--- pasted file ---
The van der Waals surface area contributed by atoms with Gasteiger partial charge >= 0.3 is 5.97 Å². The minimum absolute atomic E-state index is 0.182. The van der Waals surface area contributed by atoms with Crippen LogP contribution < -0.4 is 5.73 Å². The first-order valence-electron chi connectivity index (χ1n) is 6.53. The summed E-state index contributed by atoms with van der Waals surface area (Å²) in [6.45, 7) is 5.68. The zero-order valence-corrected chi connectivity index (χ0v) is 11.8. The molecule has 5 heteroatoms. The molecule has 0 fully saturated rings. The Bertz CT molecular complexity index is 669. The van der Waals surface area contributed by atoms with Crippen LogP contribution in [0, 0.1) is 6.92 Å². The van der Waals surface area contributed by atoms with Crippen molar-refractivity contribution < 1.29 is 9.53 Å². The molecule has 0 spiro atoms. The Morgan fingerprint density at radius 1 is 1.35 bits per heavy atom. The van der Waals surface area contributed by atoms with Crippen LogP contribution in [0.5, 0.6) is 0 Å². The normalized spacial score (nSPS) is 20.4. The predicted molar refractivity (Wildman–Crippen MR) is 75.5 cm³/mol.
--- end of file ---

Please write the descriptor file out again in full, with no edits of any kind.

The van der Waals surface area contributed by atoms with Gasteiger partial charge >= 0.3 is 5.97 Å². The minimum absolute atomic E-state index is 0.182. The van der Waals surface area contributed by atoms with Crippen LogP contribution < -0.4 is 5.73 Å². The first-order valence-electron chi connectivity index (χ1n) is 6.53. The summed E-state index contributed by atoms with van der Waals surface area (Å²) in [6.45, 7) is 5.68. The zero-order valence-corrected chi connectivity index (χ0v) is 11.8. The molecule has 5 heteroatoms. The molecule has 0 fully saturated rings. The Bertz CT molecular complexity index is 669. The van der Waals surface area contributed by atoms with Crippen LogP contribution in [0, 0.1) is 6.92 Å². The van der Waals surface area contributed by atoms with Crippen molar-refractivity contribution < 1.29 is 9.53 Å². The molecule has 0 spiro atoms. The Morgan fingerprint density at radius 1 is 1.35 bits per heavy atom. The van der Waals surface area contributed by atoms with Crippen LogP contribution in [0.5, 0.6) is 0 Å². The normalized spacial score (nSPS) is 20.4. The predicted molar refractivity (Wildman–Crippen MR) is 75.5 cm³/mol.